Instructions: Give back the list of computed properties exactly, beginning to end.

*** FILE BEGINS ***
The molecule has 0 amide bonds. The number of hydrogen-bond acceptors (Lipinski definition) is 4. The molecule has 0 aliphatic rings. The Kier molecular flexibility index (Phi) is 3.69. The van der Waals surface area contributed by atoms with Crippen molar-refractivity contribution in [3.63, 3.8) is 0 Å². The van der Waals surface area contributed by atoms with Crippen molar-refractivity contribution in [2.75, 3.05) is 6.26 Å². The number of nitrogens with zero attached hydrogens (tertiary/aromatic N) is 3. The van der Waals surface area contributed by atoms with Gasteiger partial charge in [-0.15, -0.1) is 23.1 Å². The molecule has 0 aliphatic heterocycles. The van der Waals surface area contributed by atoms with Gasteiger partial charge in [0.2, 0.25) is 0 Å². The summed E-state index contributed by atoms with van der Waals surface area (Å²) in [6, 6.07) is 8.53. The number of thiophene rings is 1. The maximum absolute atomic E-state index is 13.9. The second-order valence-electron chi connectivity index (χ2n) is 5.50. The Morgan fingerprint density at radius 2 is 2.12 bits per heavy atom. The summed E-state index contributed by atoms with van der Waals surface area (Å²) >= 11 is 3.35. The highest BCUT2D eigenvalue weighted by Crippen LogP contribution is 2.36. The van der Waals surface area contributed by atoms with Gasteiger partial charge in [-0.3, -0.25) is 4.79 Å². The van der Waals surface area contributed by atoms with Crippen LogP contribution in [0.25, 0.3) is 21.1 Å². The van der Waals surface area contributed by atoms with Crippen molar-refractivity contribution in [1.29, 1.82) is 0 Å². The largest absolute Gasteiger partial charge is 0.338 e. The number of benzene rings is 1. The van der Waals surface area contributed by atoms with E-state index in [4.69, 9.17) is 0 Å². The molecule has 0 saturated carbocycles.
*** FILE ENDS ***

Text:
The molecule has 0 amide bonds. The number of hydrogen-bond acceptors (Lipinski definition) is 4. The molecule has 0 aliphatic rings. The Kier molecular flexibility index (Phi) is 3.69. The van der Waals surface area contributed by atoms with Crippen molar-refractivity contribution in [3.63, 3.8) is 0 Å². The van der Waals surface area contributed by atoms with Crippen molar-refractivity contribution in [2.75, 3.05) is 6.26 Å². The number of nitrogens with zero attached hydrogens (tertiary/aromatic N) is 3. The van der Waals surface area contributed by atoms with Gasteiger partial charge in [-0.15, -0.1) is 23.1 Å². The molecule has 0 aliphatic heterocycles. The van der Waals surface area contributed by atoms with Gasteiger partial charge in [0.2, 0.25) is 0 Å². The summed E-state index contributed by atoms with van der Waals surface area (Å²) in [6, 6.07) is 8.53. The number of thiophene rings is 1. The maximum absolute atomic E-state index is 13.9. The second-order valence-electron chi connectivity index (χ2n) is 5.50. The Morgan fingerprint density at radius 2 is 2.12 bits per heavy atom. The summed E-state index contributed by atoms with van der Waals surface area (Å²) >= 11 is 3.35. The highest BCUT2D eigenvalue weighted by Crippen LogP contribution is 2.36. The van der Waals surface area contributed by atoms with Gasteiger partial charge in [-0.3, -0.25) is 4.79 Å². The van der Waals surface area contributed by atoms with Crippen LogP contribution in [0.25, 0.3) is 21.1 Å². The van der Waals surface area contributed by atoms with Crippen molar-refractivity contribution in [1.29, 1.82) is 0 Å². The largest absolute Gasteiger partial charge is 0.338 e. The number of benzene rings is 1. The van der Waals surface area contributed by atoms with E-state index in [4.69, 9.17) is 0 Å². The molecule has 0 saturated carbocycles.